However, if that was the explanation on Friday, it doesn't make so much sense today. Coming back from double-digits against the two-time-champion Heat and the mediocre Wizards isn't the same thing, and with the Sixers not playing again until Wednesday this week, it doesn't seem likely Coach Brown would consider resting his main guys a priority. Down eight points with over two minutes to go, the Sixers had a shot--an outside shot, sure, but not a dismissible one--to steal that game, and it's surprising to me that Brown would leave MCW and his 31 points on 13-22 shooting, as well as Evan Turner and his decent track record of clutch proficiency this season, on the bench for it, in favor of Lorenzo Brown and Elliott Williams.

Maybe, then, Brown wanted to reward his bench units for making their late-game runs, as well as riding the hot hands to see if they could battle back on their own? But then why did he re-introduce the starters in Chicago, when it was clear that they weren't getting the job done, and most of them were struggling through some of their worst outings of the season? Why only bring your best guys back when the game is most out of reach?

Of course, there might be a consistent explanation for all of this, and maybe you've been screaming it at your computer screen since you started reading this article: Perhaps Brett Brown didn't really want to try to win these games. Perhaps he's leaving his starters out there when the game's decided and going with the bench crews when the game's still a little in doubt because he didn't want to chance actually coming out of the game with a win. Perhaps this is the long-awaited beginning of the 76ers actually making proactive steps towards tanking.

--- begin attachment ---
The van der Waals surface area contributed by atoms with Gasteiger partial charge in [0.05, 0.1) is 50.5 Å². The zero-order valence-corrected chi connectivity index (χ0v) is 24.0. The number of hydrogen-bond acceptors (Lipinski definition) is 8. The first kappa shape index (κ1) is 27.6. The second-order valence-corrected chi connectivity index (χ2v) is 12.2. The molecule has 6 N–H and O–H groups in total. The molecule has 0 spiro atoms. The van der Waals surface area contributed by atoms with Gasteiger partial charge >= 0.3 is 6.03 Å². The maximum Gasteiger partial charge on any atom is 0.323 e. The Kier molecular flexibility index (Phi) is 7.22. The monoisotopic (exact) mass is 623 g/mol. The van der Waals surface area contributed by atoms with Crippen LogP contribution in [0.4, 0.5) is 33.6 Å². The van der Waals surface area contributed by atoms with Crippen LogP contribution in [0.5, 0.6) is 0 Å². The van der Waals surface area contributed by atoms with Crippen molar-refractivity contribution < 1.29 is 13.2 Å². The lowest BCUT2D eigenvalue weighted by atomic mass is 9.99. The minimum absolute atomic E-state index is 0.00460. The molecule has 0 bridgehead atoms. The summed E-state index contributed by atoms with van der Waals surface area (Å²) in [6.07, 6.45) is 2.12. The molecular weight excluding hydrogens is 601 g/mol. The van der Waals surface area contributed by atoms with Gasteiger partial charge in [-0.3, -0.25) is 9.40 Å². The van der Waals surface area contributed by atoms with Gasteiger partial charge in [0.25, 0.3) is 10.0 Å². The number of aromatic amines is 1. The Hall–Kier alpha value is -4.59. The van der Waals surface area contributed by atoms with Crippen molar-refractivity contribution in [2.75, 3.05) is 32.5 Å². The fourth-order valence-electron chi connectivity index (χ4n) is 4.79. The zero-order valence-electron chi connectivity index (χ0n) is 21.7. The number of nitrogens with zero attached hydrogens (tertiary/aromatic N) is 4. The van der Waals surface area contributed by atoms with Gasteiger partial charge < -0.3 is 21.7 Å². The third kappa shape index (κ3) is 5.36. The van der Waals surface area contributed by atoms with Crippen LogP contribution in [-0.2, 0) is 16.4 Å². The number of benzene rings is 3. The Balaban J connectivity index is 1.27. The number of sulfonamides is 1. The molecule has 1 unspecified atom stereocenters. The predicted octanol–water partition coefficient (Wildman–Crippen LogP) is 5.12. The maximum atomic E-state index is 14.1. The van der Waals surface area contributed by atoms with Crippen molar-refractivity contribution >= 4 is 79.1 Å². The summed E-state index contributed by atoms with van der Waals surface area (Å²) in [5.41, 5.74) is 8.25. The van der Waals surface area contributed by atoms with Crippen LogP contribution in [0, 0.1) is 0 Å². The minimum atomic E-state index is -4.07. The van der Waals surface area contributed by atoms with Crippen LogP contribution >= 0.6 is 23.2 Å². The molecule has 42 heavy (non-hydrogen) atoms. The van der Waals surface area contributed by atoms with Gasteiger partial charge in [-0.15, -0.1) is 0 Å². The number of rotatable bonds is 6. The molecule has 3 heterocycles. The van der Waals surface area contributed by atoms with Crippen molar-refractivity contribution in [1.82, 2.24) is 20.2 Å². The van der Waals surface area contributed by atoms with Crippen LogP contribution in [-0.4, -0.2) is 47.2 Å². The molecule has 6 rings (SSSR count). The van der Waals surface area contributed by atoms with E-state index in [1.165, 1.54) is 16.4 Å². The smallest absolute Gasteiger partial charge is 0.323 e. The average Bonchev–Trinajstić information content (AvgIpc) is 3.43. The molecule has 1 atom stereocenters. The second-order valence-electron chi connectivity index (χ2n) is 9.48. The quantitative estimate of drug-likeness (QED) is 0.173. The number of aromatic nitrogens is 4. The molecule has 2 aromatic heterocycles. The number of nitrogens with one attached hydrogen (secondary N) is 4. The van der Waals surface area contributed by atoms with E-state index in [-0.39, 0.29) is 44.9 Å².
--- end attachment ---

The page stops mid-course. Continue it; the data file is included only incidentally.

It would certainly make sense, at least in theory, though it's hard to believe Brown would willingly do such a thing in his first season as coach, when he's not really given us any indication thusfar that that's something he and/or the rest of the Sixers staff would tolerate or encourage. Maybe there's behind-the-season reasoning that's not immediately apparent, maybe Brown and his staff just wanted to do a little late-game experimenting to see what works for future reference, or maybe Brown just figured What the Hell. He's earned enough of our trust thusfar that I don't feel right questioning his motives at this point, and even if taking is the driving factor...well, this is the NBA world we live in right now, and it might be for the best when all is said and done.

Still, it's worth noting that the Sixers have lost three straight games now, and in two of them they didn't seem to try their hardest to escape with the win. If the team continues to fold from here, we may look back at this three-game stretch as the moment when the Sixers patted themselves on the back for a surprisingly exciting start to the season, figured that was good enough for now, and figured we'd play out the string and try again next year. Hard to disagree with that line of thinking, though it might make the second half of the season a lot more of a chore to watch than the first.

Phillies minor league affiliate to ban tacos for one night to demonstrate bacon superiority

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Phillies minor league affiliate to ban tacos for one night to demonstrate bacon superiority

Everybody loves bacon. Everybody loves tacos. So why can't we all just get along and eat bacon tacos?

That's not what will go down on Saturday night when the Lehigh Valley IronPigs are BANNING the sale of tacos at all concession stands at Coca-Cola park.

Brutal!